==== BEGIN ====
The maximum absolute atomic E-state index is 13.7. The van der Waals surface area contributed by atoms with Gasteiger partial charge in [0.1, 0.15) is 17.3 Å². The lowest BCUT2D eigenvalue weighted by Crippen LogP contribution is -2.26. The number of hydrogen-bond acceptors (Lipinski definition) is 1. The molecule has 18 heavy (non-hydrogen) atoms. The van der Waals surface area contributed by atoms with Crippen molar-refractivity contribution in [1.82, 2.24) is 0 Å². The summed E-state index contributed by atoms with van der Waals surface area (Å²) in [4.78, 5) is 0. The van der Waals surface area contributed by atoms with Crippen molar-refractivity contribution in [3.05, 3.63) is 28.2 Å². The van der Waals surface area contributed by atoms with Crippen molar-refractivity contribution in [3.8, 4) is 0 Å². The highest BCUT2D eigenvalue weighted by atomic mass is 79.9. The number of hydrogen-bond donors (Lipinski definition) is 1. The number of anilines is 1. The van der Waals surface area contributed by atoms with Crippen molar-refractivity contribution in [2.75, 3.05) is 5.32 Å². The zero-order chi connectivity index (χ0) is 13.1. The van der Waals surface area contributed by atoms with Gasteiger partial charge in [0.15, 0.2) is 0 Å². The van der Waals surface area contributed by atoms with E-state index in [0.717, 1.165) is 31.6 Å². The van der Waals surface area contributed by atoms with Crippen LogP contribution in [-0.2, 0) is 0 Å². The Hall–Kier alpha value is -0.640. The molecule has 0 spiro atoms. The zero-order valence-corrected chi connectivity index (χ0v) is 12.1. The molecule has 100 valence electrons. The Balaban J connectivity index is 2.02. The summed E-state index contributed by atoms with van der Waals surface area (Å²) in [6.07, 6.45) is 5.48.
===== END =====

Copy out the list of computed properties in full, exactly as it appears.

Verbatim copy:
The maximum absolute atomic E-state index is 13.7. The van der Waals surface area contributed by atoms with Gasteiger partial charge in [0.1, 0.15) is 17.3 Å². The lowest BCUT2D eigenvalue weighted by Crippen LogP contribution is -2.26. The number of hydrogen-bond acceptors (Lipinski definition) is 1. The molecule has 18 heavy (non-hydrogen) atoms. The van der Waals surface area contributed by atoms with Crippen molar-refractivity contribution in [1.82, 2.24) is 0 Å². The summed E-state index contributed by atoms with van der Waals surface area (Å²) in [4.78, 5) is 0. The van der Waals surface area contributed by atoms with Crippen molar-refractivity contribution in [3.05, 3.63) is 28.2 Å². The van der Waals surface area contributed by atoms with Crippen molar-refractivity contribution in [3.8, 4) is 0 Å². The highest BCUT2D eigenvalue weighted by atomic mass is 79.9. The number of hydrogen-bond donors (Lipinski definition) is 1. The number of anilines is 1. The van der Waals surface area contributed by atoms with Crippen molar-refractivity contribution in [2.75, 3.05) is 5.32 Å². The zero-order chi connectivity index (χ0) is 13.1. The van der Waals surface area contributed by atoms with Gasteiger partial charge in [0.15, 0.2) is 0 Å². The van der Waals surface area contributed by atoms with E-state index in [0.717, 1.165) is 31.6 Å². The van der Waals surface area contributed by atoms with Crippen LogP contribution in [-0.2, 0) is 0 Å². The Hall–Kier alpha value is -0.640. The molecule has 0 spiro atoms. The zero-order valence-corrected chi connectivity index (χ0v) is 12.1. The molecule has 100 valence electrons. The Balaban J connectivity index is 2.02. The summed E-state index contributed by atoms with van der Waals surface area (Å²) in [6.07, 6.45) is 5.48.